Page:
I searched on the Internet to try and find some kind of correlation and could not.

  4. Dwight Baker says:

    Annie Ladysmith

    I believe that I have the answer to my own question I ask you. Your philosophical ideas and religious beliefs I simply do not share your thoughts.

    The end of this world has been on the mind of some for a very long time. As early as the 200-century some Christians in Carthage were told to prepare for the end of times and they did so. On the day it was to arrive it did not so they were instructed by their Christians Leaders to burn down their houses with them inside.

    Life is precious thus all that have an ear to hear the One God and His Son Jesus Christ must do all they can to save and none of the things to destroy. And for any of us to convey messages about NO HOPE in sight is wrong. I believe that you are a good honorable person that has the best intents for all to be happy sane healthy and wise.

    Best Regards

  5. Dwight Baker says:

    I located a writer that explains some of my views on the topic that you have thought were not right in me.

    The Greening of Apocalypse
    by Catherine Keller

    You know how to interpret the appearance of earth and sky;
    but why do you not know how to interpret
    the present time? — Luke 12:56
    What do you think of when you hear the phrase, “the end of the world?” A premillennialist horror fantasy of final tribulation, complete with planes crashing as born-again pilots join the rapture of the true Christians? The final heat death of the universe? The smoke and fire of nuclear war, and endless winter afterward?

    … [T]he rhetoric of “the end of the world” stimulates for most white middle-class North Americans, male or female, anxious ecological associations. Apocalypse is getting colored green. “Increasingly, apocalyptic fears about widespread droughts and melting ice-caps have displaced the nuclear threat as the dominant feared meteorological disaster,” notes Andrew Ross in his aptly titled Strange Weather (1991). Consider what it means that — among the religious and the irreligious alike — phrases like “the destruction of the earth” or “save the planet” have within a few years become commonplace. But if apocalypticisms have become casual, so has the casual become apocalyptic. You exchange pleasantries with a stranger and find a casual allusion to the weather — for instance, when it is unseasonably warm, or cold, or when the weather weirdly bounces — rudely insinuating the end of the world. The foreboding feeling of irretrievable and unforeseeable damage reverberates in the brief silences, as we nod and shake our heads, break eye contact, change the topic.

    Talk about weather has lost its innocence. Such a loss poses a social crisis for human discourse. How but through the weather do we move beyond the formalities? What other topic everywhere and always connects us, whoever we are, whether we are strangers thrown together for a few moments or partners rising from the same bed? The great inclusive “it” of “it’s looking like rain,” “it’s gorgeous,” has always bound us, with accompanying sighs, groans and grimaces. It embeds our relations to each other in nature — that materiality which is shared, no matter what, across every arbitrary human division. In the commonplace medium of the weather we encounter the ever mobile face of the creation here and now. …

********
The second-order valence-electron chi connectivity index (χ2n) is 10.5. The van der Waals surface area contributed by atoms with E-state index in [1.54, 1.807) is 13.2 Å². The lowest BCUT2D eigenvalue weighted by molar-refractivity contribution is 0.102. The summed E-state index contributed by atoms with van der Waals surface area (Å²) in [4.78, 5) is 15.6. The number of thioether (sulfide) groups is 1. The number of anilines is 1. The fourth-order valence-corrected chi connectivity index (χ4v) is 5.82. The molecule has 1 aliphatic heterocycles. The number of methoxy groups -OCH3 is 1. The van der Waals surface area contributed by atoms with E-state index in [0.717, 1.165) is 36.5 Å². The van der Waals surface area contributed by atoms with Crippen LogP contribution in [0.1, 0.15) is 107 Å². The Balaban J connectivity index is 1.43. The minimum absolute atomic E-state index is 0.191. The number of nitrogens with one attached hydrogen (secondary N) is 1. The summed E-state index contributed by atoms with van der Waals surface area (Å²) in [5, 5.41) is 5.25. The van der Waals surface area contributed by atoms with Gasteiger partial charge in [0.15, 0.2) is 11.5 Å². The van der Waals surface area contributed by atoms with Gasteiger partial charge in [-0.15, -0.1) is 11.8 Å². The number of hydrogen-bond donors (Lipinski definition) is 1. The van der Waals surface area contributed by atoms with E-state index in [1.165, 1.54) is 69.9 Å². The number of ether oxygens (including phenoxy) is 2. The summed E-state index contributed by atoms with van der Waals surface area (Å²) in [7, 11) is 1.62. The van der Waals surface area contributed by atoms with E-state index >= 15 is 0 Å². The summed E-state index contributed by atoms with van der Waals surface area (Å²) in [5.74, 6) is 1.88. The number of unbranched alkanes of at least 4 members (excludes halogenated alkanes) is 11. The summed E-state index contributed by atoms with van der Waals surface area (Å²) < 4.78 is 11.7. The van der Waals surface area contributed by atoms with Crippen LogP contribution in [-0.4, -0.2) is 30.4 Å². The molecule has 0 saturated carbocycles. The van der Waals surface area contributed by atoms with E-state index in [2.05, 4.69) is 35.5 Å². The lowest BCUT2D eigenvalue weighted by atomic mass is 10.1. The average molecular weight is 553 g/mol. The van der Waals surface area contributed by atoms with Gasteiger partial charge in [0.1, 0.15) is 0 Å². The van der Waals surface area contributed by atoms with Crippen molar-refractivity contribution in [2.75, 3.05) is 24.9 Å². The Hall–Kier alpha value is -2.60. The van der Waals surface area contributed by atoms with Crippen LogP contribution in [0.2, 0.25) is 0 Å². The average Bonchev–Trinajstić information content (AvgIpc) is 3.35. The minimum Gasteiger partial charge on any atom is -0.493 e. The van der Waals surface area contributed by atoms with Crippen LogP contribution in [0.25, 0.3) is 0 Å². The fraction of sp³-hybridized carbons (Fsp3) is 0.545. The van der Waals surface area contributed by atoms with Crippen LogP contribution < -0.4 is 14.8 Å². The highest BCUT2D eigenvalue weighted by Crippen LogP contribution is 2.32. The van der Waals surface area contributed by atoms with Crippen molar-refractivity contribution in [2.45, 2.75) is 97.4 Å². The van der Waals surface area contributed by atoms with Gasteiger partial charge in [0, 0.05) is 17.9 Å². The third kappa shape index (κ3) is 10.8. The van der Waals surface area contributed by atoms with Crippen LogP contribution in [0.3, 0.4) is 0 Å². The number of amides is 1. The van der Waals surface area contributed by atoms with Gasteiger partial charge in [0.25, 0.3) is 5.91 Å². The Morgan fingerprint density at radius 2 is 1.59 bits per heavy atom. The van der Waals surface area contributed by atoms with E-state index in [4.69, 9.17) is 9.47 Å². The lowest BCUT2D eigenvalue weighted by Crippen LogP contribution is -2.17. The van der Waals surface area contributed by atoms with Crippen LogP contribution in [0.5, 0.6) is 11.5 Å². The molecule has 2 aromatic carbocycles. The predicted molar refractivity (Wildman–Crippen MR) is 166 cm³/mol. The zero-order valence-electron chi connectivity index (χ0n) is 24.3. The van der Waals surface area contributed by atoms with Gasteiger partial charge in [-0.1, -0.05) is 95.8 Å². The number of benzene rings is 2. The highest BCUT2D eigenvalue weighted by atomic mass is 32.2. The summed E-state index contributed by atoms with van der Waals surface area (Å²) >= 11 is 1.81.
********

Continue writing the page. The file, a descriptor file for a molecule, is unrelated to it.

What weather talk means differs quite precisely according to our cultural as well as geographic location. Thus elite Western cultures tend to scorn weather-talk as banal. This superiority to small talk about the weather symptomatizes a kind of relationship to the planetary condition. Thus it is important to ask who benefits from a relationship of distance from the rest of creation. Who profits from the so-called transcendence of nature? However piously couched in the language of higher, eternal and invisible preoccupations, such transcendence correlates nicely with western technological practices. Freedom from nature implies, for instance, freedom from the vicissitudes of weather. It therefore facilitates practices of control of the environment and the exploitation of the earth’s energies to sustain artificial environments with homogenized, centralized, steady, comfortable weather. Who can better afford to experience “nature” as banal, exterior, outside of immediate importance than those urban elites who seem to have severed the immediate bonds of dependency upon weather conditions? But have they not therefore also forfeited the subtle shifting consciousness of our connections to all the earth creatures who share the dependency? This means most of us in the Northern Hemisphere. Nonetheless, even in the banality of our clipped connections, we talk about the weather. We are somehow still at home together in it.